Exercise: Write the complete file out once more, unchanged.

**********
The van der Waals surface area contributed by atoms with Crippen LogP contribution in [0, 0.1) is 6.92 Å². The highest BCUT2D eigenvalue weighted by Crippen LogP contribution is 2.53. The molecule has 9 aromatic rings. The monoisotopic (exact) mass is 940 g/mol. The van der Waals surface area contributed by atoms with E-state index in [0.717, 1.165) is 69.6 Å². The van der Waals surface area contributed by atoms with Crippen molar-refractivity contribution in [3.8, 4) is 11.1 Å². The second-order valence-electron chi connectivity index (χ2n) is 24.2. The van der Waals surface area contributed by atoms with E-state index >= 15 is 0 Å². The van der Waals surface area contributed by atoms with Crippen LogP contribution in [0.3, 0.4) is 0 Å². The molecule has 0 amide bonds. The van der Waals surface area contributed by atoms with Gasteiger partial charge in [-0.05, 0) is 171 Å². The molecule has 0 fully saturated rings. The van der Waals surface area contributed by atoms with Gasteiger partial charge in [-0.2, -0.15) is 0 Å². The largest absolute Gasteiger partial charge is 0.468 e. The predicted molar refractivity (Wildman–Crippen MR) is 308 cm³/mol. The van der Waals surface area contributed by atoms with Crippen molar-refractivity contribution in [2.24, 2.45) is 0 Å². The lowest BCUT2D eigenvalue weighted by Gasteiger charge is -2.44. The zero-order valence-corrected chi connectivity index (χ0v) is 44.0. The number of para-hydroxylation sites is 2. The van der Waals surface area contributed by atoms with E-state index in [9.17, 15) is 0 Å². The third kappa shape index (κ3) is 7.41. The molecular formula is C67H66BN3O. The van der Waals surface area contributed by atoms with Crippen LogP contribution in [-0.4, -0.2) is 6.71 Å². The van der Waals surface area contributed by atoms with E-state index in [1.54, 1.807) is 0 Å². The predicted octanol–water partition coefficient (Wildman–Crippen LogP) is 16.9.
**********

The van der Waals surface area contributed by atoms with Crippen LogP contribution in [0, 0.1) is 6.92 Å². The highest BCUT2D eigenvalue weighted by Crippen LogP contribution is 2.53. The molecule has 9 aromatic rings. The monoisotopic (exact) mass is 940 g/mol. The van der Waals surface area contributed by atoms with E-state index in [0.717, 1.165) is 69.6 Å². The van der Waals surface area contributed by atoms with Crippen molar-refractivity contribution in [3.8, 4) is 11.1 Å². The second-order valence-electron chi connectivity index (χ2n) is 24.2. The van der Waals surface area contributed by atoms with E-state index >= 15 is 0 Å². The van der Waals surface area contributed by atoms with Crippen LogP contribution in [0.3, 0.4) is 0 Å². The molecule has 0 amide bonds. The van der Waals surface area contributed by atoms with Gasteiger partial charge in [-0.05, 0) is 171 Å². The molecule has 0 fully saturated rings. The van der Waals surface area contributed by atoms with Gasteiger partial charge in [-0.2, -0.15) is 0 Å². The largest absolute Gasteiger partial charge is 0.468 e. The predicted molar refractivity (Wildman–Crippen MR) is 308 cm³/mol. The van der Waals surface area contributed by atoms with Crippen molar-refractivity contribution in [2.24, 2.45) is 0 Å². The lowest BCUT2D eigenvalue weighted by Gasteiger charge is -2.44. The zero-order valence-corrected chi connectivity index (χ0v) is 44.0. The number of para-hydroxylation sites is 2. The van der Waals surface area contributed by atoms with E-state index in [9.17, 15) is 0 Å². The third kappa shape index (κ3) is 7.41. The molecular formula is C67H66BN3O. The van der Waals surface area contributed by atoms with Crippen LogP contribution in [-0.4, -0.2) is 6.71 Å². The van der Waals surface area contributed by atoms with E-state index in [1.54, 1.807) is 0 Å². The predicted octanol–water partition coefficient (Wildman–Crippen LogP) is 16.9.